Dec. 5 (Bloomberg) -- Mitsui O.S.K. Lines Ltd., owner of the world’s largest shipping fleet, sold a double-hulled supertanker for demolition that would be the newest such ship ever scrapped after vessel earnings plunged this year.
The Atlantic Liberty, built in 1995, is the youngest very large crude carrier to face demolition, data from Clarkson Research Services, a unit of the world’s biggest shipbroker, show. The tanker will be the world’s second VLCC with a double hull to be scrapped, Nafees Zaman, a spokesman for Maryland, U.S.-based Global Marketing Systems Inc. said. GMS is the biggest cash buyer of vessels for demolition.
An oversupply of the tankers and falling demand growth is driving earnings for VLCCs to the lowest in more than 14 years, pushing prices for tankers older than 15 years 38% lower over the year.
“It’s positive for the market balance to see medium-old tonnage disappear like this,” Petter Narvestad, an analyst at Fondsfinans ASA, an Oslo-based investment bank, said by phone today. “Tankers normally have a lifetime of about 25 years.”
The price paid for the Atlantic Liberty equated to $20.1 million, HSBC Shipping Services Ltd. said in an e-mailed report Dec. 2. A 15-year-old VLCC is worth $20.2 million, according to Seasure Shipping Ltd, a London-based shipbroker that assesses vessel values. That’s down from $32.4 million on Dec. 31.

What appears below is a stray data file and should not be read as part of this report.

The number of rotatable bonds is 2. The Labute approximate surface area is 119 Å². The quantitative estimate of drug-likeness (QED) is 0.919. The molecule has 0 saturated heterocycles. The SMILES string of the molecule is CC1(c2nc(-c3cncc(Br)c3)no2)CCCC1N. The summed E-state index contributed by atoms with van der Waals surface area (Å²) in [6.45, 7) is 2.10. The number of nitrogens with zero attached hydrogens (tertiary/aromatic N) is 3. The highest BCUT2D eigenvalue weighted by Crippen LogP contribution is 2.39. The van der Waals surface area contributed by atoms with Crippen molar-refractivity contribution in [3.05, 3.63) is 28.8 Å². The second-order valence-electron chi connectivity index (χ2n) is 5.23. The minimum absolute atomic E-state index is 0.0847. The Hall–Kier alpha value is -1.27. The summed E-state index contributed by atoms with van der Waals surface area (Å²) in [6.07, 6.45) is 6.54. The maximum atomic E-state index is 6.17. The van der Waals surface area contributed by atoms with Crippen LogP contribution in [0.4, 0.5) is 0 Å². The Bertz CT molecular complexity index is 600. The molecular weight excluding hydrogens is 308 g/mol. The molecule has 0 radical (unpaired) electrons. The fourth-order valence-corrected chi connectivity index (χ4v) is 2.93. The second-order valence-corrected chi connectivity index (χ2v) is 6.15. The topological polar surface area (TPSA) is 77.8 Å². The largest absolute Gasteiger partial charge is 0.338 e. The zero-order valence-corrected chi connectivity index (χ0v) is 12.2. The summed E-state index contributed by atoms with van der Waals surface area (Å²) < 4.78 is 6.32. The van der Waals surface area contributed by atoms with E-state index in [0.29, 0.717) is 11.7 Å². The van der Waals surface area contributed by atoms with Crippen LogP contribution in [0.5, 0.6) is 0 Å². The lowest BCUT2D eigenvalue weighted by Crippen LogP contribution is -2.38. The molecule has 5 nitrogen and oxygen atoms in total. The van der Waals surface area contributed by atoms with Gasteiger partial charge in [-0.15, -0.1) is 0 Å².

The scrapping of the Atlantic Liberty meant the owners took a “pragmatic, and arguably courageous decision to take a hit on the price, as opposed to the risk of facing her as competition for cargo in the future, under different ownership,” Clarkson said in a weekly report published Dec. 3. Tokyo-based Mitsui didn’t respond to three phone calls and 2 e-mails seeking comment.
Too Many Vessels:
The sale highlights the struggle facing vessels more than 15 years old to trade profitably, London-based shipbroker Galbraith’s said in a weekly report on Dec. 2. Galbraith’s, Clarkson and HSBC Shipping all reported the sale, saying the vessel will be broken up in India.
Tanker owners ordered too many new vessels during a 4-year boom that lasted to 2008, creating an oversupply that’s depressed returns and ship prices as global demand growth for crude weakens.
Returns for VLCCs will average $15,000 a day for the next 2 years, less than half of the $34,500 they need to break even, Pareto Securities ASA said in a report in October. Average earnings for the vessels, which peaked in 2004 at $97,000 and were at $93,000 four years later, fell to $19,000 by 2011, according to the Oslo-based investment bank.
The first double-hull VLCC scrapped, the 1991-built D Elephant, was sold in May, Zaman said by e-mail.
--With assistance from Alaric Nightingale in London and Chris Cooper in Tokyo. Editors: John Deane, Claudia Carpenter
To contact the reporter on this story: Michelle Wiese Bockmann in London at firstname.lastname@example.org
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Source: Bloomberg Businessweek. By Michelle Wiese Bockmann. 6 December 2011